Keeping tabs on your child’s progress in school is obviously important, and many teachers do an excellent job keeping parents informed as to class happenings and necessary reminders.
There are many ways to communicate such information to parents. The Remind app is great for mass bulletins, or a class email chain. For notifications that are specific to one student, there’s always a phone call home, or a note placed in the child’s backpack.
You know what types of communication should be off the list of options for school staff to use? Those that cause bodily harm to a student.
And while that should be a blatantly obvious standard, it isn’t, apparently.
A teacher’s aide recently thought that stapling a note from school to the head of a child with special needs would be an appropriate way to inform his parents that he needed to bring a water bottle to school, & no one in their right mind can fathom why.
Mom Sheli Myers of Boardman, Ohio was concerned when her autistic son appeared to be very “shook up” after arriving home from his day at Boardman Center Intermediate School.
Her (unnamed) son had good reason to be distressed; a teacher’s aide had allegedly stapled a note to his HEAD requesting that his water bottle be brought to school.
According to local new station Fox 8, Myers filed a report about the incident at her local police station & stated that a classroom aide had attempted to staple a reminder note to the child’s hair.
One of the staples actually struck his neck, leaving a red mark & some slight scabbing.
(As though stapling a note to a student’s HAIR rather than his head would somehow be acceptable?? And this is a person that has been given the authority to work with children, people.)
According to the report, Myers’ son was frightened & reluctant to return to school.
And it’s completely reasonable considering that an adult classroom assistant had basically tried to puncture his head with a stapler to send a “reminder” home.
Based on the initial report, the police opted not to file charges as per their consultation with the Mahoning County Prosecutor’s Office.
While the question of assault charges is apparently debatable according to police, you’d think that a teacher’s aide stapling a paper to the head of a student with special needs would warrant immediate firing, right?
Nope. At least not according to the standards of Boardman School District, it appears.
Myers was reasonably appalled by the aide’s actions, but when she appealed to the school to address the incident, the aide was merely given a verbal warning for her actions.
In short, Boardman school Superintendent Tim Saxton decided that since the teacher’s aide had a clean record prior to this incident & hadn’t “deliberately” tried to injure Sheli Myers’ son with the stapler, no harm, no foul, right?
Myers has hired the law firm Agins and Gilman, LLC, of Lyndhurst, who publicly released a statement on social media claiming that the school board:
downplayed the severity of the events by stating the teacher’s aide who injured Ms. Myers’ son had “no intent to harm” and therefore only required a warning as reprimand.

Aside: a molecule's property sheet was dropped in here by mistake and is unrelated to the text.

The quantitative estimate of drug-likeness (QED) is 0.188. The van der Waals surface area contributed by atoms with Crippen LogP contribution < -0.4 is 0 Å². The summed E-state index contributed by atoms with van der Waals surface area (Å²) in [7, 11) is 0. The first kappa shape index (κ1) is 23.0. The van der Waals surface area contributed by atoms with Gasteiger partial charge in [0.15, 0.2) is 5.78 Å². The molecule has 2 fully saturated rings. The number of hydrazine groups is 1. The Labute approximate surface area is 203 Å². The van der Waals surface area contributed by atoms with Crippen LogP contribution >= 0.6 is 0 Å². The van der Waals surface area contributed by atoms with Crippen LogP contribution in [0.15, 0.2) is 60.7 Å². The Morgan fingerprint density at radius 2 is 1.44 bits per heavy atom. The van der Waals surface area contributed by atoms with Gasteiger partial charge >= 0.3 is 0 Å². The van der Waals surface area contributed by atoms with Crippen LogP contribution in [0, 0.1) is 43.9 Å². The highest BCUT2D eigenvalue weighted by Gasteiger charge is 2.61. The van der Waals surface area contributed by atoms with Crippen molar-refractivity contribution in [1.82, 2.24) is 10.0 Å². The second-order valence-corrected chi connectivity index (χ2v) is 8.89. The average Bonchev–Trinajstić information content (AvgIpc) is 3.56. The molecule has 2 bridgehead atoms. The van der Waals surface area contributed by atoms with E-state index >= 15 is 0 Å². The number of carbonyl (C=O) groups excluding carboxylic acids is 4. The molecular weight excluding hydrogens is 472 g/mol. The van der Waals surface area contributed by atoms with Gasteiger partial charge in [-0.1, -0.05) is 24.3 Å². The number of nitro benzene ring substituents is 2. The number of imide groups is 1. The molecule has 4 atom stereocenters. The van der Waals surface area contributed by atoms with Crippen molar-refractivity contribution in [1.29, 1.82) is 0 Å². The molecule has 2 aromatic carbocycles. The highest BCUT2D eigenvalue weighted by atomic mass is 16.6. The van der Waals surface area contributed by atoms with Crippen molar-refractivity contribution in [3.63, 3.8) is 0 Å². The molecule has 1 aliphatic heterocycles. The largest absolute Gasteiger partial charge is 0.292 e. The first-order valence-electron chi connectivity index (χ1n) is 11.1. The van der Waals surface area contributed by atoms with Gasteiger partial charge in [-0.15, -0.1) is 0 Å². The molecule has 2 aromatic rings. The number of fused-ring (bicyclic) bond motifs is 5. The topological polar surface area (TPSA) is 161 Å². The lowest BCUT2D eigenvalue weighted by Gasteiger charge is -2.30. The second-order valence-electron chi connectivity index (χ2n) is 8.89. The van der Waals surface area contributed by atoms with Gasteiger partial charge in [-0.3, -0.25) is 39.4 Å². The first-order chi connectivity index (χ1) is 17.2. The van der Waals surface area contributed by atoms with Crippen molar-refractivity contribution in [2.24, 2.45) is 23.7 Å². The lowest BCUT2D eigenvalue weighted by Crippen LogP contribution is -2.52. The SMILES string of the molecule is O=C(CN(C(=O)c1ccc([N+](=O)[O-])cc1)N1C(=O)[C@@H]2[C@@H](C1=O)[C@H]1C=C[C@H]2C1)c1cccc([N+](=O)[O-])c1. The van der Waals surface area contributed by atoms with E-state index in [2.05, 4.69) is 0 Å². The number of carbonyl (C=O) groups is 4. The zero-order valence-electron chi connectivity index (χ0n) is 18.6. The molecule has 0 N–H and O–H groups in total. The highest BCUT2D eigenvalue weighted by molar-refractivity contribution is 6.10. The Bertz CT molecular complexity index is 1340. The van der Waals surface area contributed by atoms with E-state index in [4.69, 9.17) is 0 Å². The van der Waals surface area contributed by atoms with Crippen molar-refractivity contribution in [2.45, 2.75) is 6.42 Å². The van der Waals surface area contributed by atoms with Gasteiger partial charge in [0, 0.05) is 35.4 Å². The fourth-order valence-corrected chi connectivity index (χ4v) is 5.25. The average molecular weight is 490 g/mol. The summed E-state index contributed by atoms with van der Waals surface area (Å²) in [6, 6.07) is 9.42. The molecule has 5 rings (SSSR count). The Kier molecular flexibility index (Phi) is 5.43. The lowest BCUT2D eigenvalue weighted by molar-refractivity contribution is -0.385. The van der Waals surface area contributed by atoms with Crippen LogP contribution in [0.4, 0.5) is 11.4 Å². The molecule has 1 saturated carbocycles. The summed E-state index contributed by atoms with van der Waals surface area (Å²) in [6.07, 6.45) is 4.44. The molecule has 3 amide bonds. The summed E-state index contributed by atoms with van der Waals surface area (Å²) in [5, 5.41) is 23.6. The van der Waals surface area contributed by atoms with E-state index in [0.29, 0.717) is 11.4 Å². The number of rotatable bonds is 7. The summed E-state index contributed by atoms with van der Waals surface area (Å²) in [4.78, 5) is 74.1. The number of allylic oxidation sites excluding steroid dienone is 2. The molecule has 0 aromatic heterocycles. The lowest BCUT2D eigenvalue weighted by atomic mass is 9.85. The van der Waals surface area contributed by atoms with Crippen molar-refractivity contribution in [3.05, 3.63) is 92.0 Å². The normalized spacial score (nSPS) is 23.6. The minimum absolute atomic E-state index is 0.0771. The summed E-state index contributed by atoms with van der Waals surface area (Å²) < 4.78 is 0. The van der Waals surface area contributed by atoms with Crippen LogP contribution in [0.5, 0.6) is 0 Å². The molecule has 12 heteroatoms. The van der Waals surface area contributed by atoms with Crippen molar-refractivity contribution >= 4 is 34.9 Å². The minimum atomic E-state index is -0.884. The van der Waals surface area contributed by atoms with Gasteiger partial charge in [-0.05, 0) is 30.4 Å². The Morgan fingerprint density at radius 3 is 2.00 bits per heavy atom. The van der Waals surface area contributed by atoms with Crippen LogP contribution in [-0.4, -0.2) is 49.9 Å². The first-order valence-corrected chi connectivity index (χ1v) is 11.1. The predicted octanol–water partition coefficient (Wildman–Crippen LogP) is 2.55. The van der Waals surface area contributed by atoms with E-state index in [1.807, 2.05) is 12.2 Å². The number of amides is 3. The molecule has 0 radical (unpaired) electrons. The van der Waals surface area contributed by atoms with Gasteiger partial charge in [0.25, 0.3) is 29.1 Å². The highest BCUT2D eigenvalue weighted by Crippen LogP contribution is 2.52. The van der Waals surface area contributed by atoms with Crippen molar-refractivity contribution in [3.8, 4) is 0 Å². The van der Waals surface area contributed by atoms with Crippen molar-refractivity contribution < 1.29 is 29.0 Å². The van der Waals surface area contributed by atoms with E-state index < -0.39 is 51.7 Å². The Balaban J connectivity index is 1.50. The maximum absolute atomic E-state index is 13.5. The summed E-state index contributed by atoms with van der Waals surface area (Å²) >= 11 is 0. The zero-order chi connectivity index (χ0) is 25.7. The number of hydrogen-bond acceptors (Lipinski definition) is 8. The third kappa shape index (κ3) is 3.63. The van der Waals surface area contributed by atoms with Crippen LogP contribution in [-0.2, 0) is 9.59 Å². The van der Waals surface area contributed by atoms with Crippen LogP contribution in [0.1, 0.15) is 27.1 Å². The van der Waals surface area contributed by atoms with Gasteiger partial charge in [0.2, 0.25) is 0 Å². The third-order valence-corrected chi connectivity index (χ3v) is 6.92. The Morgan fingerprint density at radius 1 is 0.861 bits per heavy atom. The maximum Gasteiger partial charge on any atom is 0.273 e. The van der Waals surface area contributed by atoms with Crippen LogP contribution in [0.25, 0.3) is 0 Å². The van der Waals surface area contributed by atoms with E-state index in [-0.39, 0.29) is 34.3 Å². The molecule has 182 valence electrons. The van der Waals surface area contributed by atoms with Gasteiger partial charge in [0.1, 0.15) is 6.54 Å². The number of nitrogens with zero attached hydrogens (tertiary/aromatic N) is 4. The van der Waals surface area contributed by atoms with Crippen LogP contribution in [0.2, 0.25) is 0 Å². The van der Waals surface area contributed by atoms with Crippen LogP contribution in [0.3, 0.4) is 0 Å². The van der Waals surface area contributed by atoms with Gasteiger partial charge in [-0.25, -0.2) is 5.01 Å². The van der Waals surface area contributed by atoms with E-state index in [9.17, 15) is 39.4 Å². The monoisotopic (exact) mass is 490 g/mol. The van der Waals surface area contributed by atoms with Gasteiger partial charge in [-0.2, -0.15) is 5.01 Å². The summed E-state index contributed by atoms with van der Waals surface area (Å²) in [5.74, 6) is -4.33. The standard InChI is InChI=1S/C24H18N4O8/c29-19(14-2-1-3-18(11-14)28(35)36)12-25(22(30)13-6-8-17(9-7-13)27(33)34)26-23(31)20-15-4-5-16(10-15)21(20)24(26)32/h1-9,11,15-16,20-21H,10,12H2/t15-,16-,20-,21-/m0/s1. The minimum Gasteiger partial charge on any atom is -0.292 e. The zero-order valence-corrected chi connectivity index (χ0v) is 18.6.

It’s important to note here that despite Saxton’s claims that the aide had a “clean” record prior to this incident:
He neglected to mention that this lady’s behavior has been the subject of multiple complaints by Ms. Myers.
Is anyone else thinking that, past history or no, any staff member trying to STAPLE A PAPER TO A CHILD’S HEAD doesn’t belong working with students, period???
Why should Sheli Myers -or any parent, ever- even be placed in the position of having to convince a school district of this??
If this incident had happened in a private home, there is no doubt that a CPS investigation and possible charges would be the consequence of this adult’s reckless decision.
The idea of any student being relegated to a classroom with staff that has been antagonistic toward him or her is uncomfortable. But the idea of a student with special needs interacting daily with a staff member that creates a hostile, potentially unsafe learning environment is even more tragic.
Sheli Myers is clearly looking to protect her son by having an unsuitable teacher’s aide removed from her position; after the stapler incident, who could blame her?
At this point, the Boardman school district stands by its initial decision not to pursue further disciplinary action against the stapling staff member.
A statement was released by Boardman Schools Communications Coordinator Amy Radinovic & shared on local news station WKBN News 27 that stated:
The Boardman local schools based its decision on the facts as presented by our own investigation, as well as the investigation of the Boardman police and members of the local prosecutor’s office.
While there are so many gifted & selflessly devoted teachers’ aides out there doing an exemplary job daily, this aide is an unfortunate example of someone who should NOT be trusted to work with children, particularly those that are more vulnerable.
And that is Sheli Myers’ hope, as per her own Facebook statement regarding the issue:
While it remains to be seen what the ultimate outcome of this bizarrely inappropriate incident will be, it’s unfortunate that a parent should have to resort to hiring an attorney in order to protect his or her child from those that are supposed to educate & nurture them.